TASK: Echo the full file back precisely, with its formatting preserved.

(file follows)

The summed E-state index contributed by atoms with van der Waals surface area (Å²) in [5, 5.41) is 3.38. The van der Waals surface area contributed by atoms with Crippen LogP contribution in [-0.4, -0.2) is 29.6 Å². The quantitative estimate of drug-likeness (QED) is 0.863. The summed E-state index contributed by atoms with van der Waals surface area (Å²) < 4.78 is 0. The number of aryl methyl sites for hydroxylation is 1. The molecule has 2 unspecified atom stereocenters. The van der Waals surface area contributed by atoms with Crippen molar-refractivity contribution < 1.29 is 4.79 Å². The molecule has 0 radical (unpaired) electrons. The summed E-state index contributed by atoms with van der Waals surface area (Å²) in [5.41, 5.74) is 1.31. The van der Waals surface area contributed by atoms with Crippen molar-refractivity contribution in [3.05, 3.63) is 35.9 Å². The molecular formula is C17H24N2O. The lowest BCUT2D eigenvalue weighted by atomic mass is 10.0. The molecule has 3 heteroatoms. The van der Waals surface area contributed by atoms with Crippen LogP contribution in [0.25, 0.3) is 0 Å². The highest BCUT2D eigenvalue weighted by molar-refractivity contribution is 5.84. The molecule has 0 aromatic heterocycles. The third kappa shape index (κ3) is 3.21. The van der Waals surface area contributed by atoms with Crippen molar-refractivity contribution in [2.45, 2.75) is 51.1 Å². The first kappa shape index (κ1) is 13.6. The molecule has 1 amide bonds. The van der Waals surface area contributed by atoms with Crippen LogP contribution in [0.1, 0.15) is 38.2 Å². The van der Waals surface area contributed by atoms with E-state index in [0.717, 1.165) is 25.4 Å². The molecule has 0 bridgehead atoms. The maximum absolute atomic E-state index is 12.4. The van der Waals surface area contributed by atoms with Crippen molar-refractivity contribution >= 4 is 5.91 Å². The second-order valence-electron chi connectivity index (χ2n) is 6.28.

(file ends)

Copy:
The summed E-state index contributed by atoms with van der Waals surface area (Å²) in [5, 5.41) is 3.38. The van der Waals surface area contributed by atoms with Crippen LogP contribution in [-0.4, -0.2) is 29.6 Å². The quantitative estimate of drug-likeness (QED) is 0.863. The summed E-state index contributed by atoms with van der Waals surface area (Å²) < 4.78 is 0. The number of aryl methyl sites for hydroxylation is 1. The molecule has 2 unspecified atom stereocenters. The van der Waals surface area contributed by atoms with Crippen molar-refractivity contribution < 1.29 is 4.79 Å². The molecule has 0 radical (unpaired) electrons. The summed E-state index contributed by atoms with van der Waals surface area (Å²) in [5.41, 5.74) is 1.31. The van der Waals surface area contributed by atoms with Crippen molar-refractivity contribution in [3.05, 3.63) is 35.9 Å². The molecular formula is C17H24N2O. The lowest BCUT2D eigenvalue weighted by atomic mass is 10.0. The molecule has 3 heteroatoms. The van der Waals surface area contributed by atoms with Crippen LogP contribution in [0.25, 0.3) is 0 Å². The highest BCUT2D eigenvalue weighted by molar-refractivity contribution is 5.84. The molecule has 0 aromatic heterocycles. The third kappa shape index (κ3) is 3.21. The van der Waals surface area contributed by atoms with Crippen molar-refractivity contribution in [2.45, 2.75) is 51.1 Å². The first kappa shape index (κ1) is 13.6. The molecule has 1 amide bonds. The van der Waals surface area contributed by atoms with Crippen LogP contribution in [0.1, 0.15) is 38.2 Å². The van der Waals surface area contributed by atoms with E-state index in [0.717, 1.165) is 25.4 Å². The molecule has 0 bridgehead atoms. The maximum absolute atomic E-state index is 12.4. The van der Waals surface area contributed by atoms with Crippen molar-refractivity contribution >= 4 is 5.91 Å². The second-order valence-electron chi connectivity index (χ2n) is 6.28.